In initially describing the invention with reference to FIG. 1, a knowledge of the source energy was assumed in order to determine the relationship of collision angle with energy lost. This also presupposes a monoenergetic gamma source 2. If however the first three, instead of the first two, collisions are considered. then it is possible to select any known source energy at will. FIG. 4 illustrates such a system.

The collision points 20, 21 and 22 are determined along with the energies lost in the first and second collisions. The computation is commenced by assuming the incident photon (of possible energies A, B and C) to be of energy A. If the energy lost at point 20 is P then the photon incident at point 21 must have energy (A-P). If the energy lost at point 21 is Q then a determination of ((A-P)-Q) must give the collision angle at point 21. Collision point 22 must make this angle with respect to vector 20-21.

Consider the vector equation:

where 6 is the angle between R and 8. This angle is given by evaluation of Compton equation.

where and )t' are the wavelengths of the photon before and after collision respectively,

It is Plancks Constant m is the rest mass of an electron, and

c is the velocity of light. If the vector equation is tested with R givenby vector 20-21 and 8 by vector 21-22 for 0 then:

=cosl9 I I-I l the validity of the original energy assumption is known. If 0 is found to be incorrect, then energy B is assumed for the source and the process repeated until one of the energies is verified.

It has also been assumed that the collision photons are scattered forward; this is not always the case but an application of the previous procedure will be unable to verify the incident photon energy, and since back scattered photons are unusable, the information is then rejected. This procedure also excludes photons that have been subjected to body tissue scattering.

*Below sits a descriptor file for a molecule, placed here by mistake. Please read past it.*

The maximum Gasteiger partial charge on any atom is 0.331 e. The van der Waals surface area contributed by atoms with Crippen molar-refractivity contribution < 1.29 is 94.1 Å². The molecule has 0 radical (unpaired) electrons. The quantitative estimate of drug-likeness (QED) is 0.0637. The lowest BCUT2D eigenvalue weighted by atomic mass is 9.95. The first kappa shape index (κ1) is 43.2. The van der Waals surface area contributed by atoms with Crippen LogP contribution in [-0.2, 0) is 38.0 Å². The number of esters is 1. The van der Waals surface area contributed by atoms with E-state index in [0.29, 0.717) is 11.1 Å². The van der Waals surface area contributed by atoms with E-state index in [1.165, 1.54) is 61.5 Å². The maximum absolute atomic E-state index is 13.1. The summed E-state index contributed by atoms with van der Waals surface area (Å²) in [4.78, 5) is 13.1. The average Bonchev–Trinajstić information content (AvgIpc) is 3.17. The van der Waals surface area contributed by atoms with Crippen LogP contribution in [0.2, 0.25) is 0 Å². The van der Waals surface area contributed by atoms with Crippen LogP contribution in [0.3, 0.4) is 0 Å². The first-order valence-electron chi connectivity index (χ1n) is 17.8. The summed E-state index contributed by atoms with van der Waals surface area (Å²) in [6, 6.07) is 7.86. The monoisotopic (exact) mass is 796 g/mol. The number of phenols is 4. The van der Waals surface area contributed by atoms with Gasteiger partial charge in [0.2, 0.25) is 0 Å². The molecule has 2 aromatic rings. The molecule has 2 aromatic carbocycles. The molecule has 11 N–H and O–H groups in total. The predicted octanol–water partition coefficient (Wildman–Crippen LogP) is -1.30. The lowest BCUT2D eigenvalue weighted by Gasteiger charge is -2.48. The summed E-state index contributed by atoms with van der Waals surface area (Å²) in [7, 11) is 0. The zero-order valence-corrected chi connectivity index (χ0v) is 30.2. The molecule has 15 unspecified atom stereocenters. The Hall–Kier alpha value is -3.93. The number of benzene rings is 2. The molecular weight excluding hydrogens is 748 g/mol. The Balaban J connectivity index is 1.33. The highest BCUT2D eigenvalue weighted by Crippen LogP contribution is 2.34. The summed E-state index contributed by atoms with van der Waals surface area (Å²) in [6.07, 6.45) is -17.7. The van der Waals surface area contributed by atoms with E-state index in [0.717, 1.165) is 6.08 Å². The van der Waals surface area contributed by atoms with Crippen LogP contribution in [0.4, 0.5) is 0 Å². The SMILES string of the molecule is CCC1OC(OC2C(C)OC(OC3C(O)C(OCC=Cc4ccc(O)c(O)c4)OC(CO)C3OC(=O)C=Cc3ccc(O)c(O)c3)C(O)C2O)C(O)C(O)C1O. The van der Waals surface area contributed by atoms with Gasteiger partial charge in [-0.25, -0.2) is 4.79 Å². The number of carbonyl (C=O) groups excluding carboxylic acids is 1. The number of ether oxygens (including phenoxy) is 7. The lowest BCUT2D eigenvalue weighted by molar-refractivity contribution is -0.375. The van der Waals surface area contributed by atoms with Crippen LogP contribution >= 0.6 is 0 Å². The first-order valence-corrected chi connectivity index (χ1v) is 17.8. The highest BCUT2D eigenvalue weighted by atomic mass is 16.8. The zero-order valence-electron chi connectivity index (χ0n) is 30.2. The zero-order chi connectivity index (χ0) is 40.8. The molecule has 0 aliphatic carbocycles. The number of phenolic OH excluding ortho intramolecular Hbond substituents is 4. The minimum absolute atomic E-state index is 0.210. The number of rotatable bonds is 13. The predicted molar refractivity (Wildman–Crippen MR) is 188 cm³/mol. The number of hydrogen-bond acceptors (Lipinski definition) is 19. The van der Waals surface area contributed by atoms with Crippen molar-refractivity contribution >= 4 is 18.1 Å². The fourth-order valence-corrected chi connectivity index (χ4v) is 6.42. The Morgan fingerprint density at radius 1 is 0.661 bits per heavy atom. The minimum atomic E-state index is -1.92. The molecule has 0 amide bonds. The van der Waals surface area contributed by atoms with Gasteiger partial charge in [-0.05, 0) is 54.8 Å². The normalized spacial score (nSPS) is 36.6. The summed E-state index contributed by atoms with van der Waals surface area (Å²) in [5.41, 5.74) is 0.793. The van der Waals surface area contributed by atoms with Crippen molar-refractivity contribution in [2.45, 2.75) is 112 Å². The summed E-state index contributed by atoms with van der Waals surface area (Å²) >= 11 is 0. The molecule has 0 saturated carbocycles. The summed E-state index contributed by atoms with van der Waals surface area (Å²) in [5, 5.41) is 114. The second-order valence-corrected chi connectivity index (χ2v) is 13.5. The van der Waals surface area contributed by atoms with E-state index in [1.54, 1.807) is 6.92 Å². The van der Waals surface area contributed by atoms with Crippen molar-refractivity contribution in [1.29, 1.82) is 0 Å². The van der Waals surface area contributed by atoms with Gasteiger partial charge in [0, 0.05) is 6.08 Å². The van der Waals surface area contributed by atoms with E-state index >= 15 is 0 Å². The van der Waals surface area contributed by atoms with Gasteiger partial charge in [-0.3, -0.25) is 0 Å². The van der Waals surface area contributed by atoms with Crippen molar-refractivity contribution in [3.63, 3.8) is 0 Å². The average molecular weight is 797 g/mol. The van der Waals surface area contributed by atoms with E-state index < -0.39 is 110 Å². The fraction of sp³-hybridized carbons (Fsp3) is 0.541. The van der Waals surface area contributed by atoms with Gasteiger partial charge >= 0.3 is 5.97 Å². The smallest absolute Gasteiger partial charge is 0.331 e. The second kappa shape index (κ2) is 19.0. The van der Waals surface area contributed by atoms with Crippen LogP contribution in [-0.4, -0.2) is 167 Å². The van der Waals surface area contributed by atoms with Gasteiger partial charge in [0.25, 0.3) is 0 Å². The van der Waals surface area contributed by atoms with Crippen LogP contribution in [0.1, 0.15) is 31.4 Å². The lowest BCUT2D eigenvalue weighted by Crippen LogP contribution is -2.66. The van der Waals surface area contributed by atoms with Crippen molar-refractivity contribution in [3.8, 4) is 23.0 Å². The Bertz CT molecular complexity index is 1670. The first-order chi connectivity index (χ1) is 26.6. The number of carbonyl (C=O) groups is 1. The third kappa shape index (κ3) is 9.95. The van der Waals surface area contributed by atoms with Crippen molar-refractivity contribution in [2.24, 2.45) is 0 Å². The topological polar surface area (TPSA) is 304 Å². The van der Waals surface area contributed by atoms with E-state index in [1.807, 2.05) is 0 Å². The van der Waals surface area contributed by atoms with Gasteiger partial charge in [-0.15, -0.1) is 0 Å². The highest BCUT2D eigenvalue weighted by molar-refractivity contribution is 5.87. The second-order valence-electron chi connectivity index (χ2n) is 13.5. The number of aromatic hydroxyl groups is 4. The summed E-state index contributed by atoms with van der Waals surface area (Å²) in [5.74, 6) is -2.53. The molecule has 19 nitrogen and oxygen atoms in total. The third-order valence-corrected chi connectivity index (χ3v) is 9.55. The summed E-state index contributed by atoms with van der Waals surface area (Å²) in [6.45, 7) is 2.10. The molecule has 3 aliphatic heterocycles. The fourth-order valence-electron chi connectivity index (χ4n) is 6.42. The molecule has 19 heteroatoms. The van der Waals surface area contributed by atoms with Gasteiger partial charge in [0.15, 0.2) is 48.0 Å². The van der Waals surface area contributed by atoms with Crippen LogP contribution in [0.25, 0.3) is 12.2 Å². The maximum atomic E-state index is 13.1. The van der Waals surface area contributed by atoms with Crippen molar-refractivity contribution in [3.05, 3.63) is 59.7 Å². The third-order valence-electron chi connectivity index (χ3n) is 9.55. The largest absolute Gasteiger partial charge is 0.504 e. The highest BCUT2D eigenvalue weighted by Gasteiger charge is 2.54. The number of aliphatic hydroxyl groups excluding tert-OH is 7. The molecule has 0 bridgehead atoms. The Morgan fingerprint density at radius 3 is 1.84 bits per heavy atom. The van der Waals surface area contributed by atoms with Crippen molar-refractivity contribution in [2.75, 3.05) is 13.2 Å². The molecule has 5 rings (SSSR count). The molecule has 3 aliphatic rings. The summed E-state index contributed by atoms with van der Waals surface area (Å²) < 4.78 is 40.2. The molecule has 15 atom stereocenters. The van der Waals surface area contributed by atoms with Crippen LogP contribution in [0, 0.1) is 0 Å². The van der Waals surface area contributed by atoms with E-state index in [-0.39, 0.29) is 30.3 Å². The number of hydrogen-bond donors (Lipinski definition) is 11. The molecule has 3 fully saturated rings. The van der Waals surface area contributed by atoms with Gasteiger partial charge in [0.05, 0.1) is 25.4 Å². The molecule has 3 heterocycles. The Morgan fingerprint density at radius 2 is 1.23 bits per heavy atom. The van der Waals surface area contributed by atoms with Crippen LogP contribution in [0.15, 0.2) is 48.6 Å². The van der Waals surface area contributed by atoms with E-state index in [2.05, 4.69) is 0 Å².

The number of collisions taking place in the detector 1 for each incident photon will obviously vary. A photon undergoing fewer than three collisions will be rejected. Three is an ideal number, but four or five (or even more) collisions can be handled by an iterative type of computation similar to the previous process.

The pulse width ofa typical interaction within the detector l is less than nS. thus theoretically permitting counting rates of 10 MHz. A value this high cannot be used in practice because some time must be allowed for the computation of position and energy lost etc.. but values between 1 and 5 MHZ can be realised.

As mentioned previously the object picture may be considered as being composed of many source points. Each of these points results from the intersection of derived probability ellipses. If the object plane is offset. then these ellipses will no longer be focussed and hence no image will be produced. Thus considering a three dimensional source. the camera can be focussed onto various planes at will. The thickness of each plane will be dependent on the geometric configuration of the source to camera alignment in a similar fashion to the depth of field obtained with a normal optical camera.